3 Insights Into the Evolving World of Content Marketing

By Sarah Asp Olson

Woman speaking to a group of people

My first job in marketing was as an intern for a custom publishing company. In the ensuing years, I’ve worked in branded content, brand journalism, custom content, inbound marketing and, today, content marketing. 

Name changes notwithstanding, content marketing has always been in a constant state of evolution, propelled by the explosive growth of the internet and how we communicate. For context, the same year I was cutting my teeth in custom publishing, YouTube launched, and you still needed a .edu email address to join Facebook.   

Now, disruptors like AI have come on the scene, and there’s a new burst of change in the field. 

This fall, I had the opportunity to attend Content Marketing World 2023 (CMW) in Washington, D.C., where the excitement and buzz (and, admittedly, some anxiety) that accompanies change were on full display. The conference was jam-packed with expert practitioners who shared insights on everything from AI and SEO to tactics for creating content your audience loves. 

Here are a few insights I’ve found most compelling this year both from colleagues at the conference and through my own lived content marketing experience. 

Whether or not the industry gets a new name remains to be seen, but one thing is certain: the content marketing landscape has never been more exciting. 

1. AI Is Here to Stay — And So Are Humans

It’s hard to believe it’s been less than a year since ChatGPT arrived on the scene and shook the whole of the internet — especially in the marketing space. The debate is still ongoing over the usefulness and implications of increasingly intelligent AI solutions. What’s clear, though, is that it’s not going away. In a survey conducted by the Content Marketing Institute, most B2B marketers predict AI will continue to dominate content marketing as the “shiny thing” into 2024. 

As it does, though, there will be an even greater need for humans in the mix. Ann Handley, author and chief content officer of MarketingProfs, said it best from the CMW mainstage: 

“You can’t use an AI tool to produce good writing unless you’re already a good writer. Respect the craft. Respect writers.” 

Right after Handley made that statement, she took a question from the audience: “How do you make ChatGPT content sound more human?” Her answer: “Hire a writer.”  

That’s not to dismiss AI’s place in content marketing. About 72% of marketers are using AI, according to the B2B Content Marketing Benchmarks, Budgets, and Trends: Outlook for 2024 report, and that number is likely to grow in 2024.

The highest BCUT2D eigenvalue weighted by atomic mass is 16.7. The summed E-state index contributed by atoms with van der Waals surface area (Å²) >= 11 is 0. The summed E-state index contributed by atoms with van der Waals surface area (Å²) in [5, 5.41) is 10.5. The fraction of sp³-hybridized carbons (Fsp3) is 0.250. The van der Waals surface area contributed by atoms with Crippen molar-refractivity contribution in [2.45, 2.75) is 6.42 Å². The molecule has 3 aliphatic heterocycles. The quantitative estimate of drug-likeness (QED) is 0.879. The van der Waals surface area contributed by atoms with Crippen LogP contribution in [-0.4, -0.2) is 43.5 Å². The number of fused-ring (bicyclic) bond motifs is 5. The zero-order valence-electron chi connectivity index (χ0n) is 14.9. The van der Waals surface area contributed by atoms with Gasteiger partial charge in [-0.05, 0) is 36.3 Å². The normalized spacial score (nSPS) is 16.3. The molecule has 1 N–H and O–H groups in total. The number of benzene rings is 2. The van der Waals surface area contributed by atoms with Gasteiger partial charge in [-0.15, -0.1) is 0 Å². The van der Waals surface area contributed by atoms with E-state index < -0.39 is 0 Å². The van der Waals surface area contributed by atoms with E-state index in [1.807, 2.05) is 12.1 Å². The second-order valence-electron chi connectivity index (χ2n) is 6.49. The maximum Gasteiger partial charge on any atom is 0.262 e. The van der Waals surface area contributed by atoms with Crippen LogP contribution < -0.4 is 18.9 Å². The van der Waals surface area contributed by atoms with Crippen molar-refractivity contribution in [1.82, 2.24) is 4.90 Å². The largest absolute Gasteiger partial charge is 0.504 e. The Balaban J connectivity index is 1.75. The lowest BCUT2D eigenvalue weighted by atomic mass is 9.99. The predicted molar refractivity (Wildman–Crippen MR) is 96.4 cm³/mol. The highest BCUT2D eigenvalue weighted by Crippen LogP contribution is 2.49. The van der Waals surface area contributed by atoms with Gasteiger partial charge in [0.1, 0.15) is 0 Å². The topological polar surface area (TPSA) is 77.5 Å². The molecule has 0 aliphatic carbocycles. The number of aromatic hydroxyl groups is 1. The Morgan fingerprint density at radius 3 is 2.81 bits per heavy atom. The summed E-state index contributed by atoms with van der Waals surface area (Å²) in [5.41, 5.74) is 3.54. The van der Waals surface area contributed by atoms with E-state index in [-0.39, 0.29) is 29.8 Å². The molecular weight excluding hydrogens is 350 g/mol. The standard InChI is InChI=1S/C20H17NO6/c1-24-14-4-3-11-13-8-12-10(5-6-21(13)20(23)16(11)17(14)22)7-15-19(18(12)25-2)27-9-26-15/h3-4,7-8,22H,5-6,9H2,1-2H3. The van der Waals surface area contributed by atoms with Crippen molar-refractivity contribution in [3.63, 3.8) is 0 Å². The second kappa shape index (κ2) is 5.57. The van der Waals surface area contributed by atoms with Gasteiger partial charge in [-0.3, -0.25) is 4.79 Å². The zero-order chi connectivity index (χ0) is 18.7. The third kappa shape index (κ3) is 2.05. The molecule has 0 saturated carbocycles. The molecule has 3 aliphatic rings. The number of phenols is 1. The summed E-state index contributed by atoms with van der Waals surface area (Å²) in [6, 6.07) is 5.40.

What will matter going forward is how you use the tools. Currently, 61% of marketers don’t have defined guidelines around AI use. That might seem like a surprising number, but for Handley, it represents an opportunity. She had this to say in a recent article

“​​Ignite the conversation internally. Press upon your colleagues and your leadership that this isn’t a technology opportunity. It’s also a people and operational challenge in need of thoughtful and intelligent response. You can be the AI leader your organization needs.”

2. Insightful Content Is More Important Than Ever 

Being a content leader in the age of AI means getting thoughtful about the type of content you’re producing and how you’re producing it. 

There are roughly 7.5 million blog posts published per day in 2023. Per day! That’s a lot of noise to wade through as digital marketers. But as Creator Kitchen’s Jay Acunzo noted, it’s not about being the best of all 7.5 million; it’s about being the ones your customers like the most. 

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It’s easy to get stuck on what Acunzo calls the hamster wheel of commodity content — churning out a set number of blog posts per month, optimized for SEO and hoping it connects. But what if instead of creating for reach, we created for resonance? 

It’s not about how many people see your content but how much they care. When content resonates, it inevitably leads to results.

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Basically, the era of content for content’s sake is over. Moving into 2024, when the amount of commodity content will only grow (thanks, bots), it’s more important than ever to create content that is original (infused with personal insights) and valuable (worth the read).